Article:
This is how they featured it in the print edition:
According to Barrett, it is the Roberts Court's willingness to block consumer lawsuits that earned them the dubious honorific label:
The 2012-13 high court session, which concluded June 26, saw the justices continue a multiyear pattern of interpreting regulations and statutes in a manner that insulates corporations from liability risks. In other words, the Supreme Court under Chief Justice John Roberts has narrowed the avenues available to employees and consumers seeking to take their grievances before a judge.This should embarrass the Supreme Court. But most of them surely take it as a compliment.
Evident in the court's decisions is a deep-seated hostility to ambitious lawsuits aggregating the claims of hundreds or thousands of plaintiffs. "The class action is an exception to the usual rule that litigation is conducted by and on behalf of the individual named parties only," Justice Antonin Scalia wrote in a 5-4 ruling in March that shielded Comcast (CMCSA) from a monopolization suit seeking $875 million on behalf of 2 million cable subscribers. Scalia, whose tendency to toss verbal Molotov cocktails sometimes limits his ability to build majorities on the high court, has emerged as the determined architect of a strikingly restrictive class-action jurisprudence, an area the justices historically had left to the lower courts. [my emphasis]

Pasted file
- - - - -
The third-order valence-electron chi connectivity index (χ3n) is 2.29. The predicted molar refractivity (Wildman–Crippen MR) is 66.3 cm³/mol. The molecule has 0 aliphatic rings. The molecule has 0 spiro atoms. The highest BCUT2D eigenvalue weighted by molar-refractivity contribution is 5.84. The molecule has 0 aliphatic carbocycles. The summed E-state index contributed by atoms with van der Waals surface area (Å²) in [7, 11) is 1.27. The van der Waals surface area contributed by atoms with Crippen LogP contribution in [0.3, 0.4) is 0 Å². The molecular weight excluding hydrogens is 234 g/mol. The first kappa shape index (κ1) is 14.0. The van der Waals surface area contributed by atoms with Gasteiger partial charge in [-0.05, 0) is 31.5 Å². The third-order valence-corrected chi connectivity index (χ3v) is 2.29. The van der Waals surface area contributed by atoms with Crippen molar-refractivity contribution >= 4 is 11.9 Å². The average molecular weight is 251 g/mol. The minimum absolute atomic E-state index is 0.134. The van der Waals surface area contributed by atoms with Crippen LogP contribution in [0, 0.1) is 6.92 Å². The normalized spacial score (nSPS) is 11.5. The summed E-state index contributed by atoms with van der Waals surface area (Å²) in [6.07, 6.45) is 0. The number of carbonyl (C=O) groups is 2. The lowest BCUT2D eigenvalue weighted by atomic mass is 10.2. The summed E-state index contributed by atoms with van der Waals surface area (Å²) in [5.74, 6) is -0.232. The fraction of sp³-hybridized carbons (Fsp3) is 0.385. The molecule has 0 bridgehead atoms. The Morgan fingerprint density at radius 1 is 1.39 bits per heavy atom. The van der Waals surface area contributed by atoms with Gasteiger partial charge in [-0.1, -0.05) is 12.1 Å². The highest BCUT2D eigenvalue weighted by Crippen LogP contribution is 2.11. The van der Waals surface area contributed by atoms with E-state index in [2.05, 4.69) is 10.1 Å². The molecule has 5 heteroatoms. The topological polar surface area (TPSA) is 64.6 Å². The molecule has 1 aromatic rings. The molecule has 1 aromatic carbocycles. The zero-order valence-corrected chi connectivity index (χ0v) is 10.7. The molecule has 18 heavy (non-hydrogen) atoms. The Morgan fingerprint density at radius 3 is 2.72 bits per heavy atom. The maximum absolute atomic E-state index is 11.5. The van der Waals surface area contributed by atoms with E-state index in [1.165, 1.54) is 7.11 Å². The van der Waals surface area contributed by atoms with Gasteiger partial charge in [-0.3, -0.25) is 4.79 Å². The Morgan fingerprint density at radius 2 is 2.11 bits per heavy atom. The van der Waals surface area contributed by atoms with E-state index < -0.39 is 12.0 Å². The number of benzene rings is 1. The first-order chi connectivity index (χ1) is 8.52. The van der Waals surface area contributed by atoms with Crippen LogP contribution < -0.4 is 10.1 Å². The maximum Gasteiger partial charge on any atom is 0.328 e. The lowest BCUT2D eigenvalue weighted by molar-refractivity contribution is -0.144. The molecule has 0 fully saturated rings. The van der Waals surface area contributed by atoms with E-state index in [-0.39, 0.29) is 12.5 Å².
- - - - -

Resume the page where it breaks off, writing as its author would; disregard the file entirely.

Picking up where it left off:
But when it comes to slavish devotion to the Money Power (as the Jacksonians called it), it's hard to top their notorious "judicial activist" decision in Citizen's United: Court green-lights corporate election spending 01/22/2010:
I think the Roberts Court is going for the Corporate Employees Of The Century title.
Tags: republican supreme court, supreme court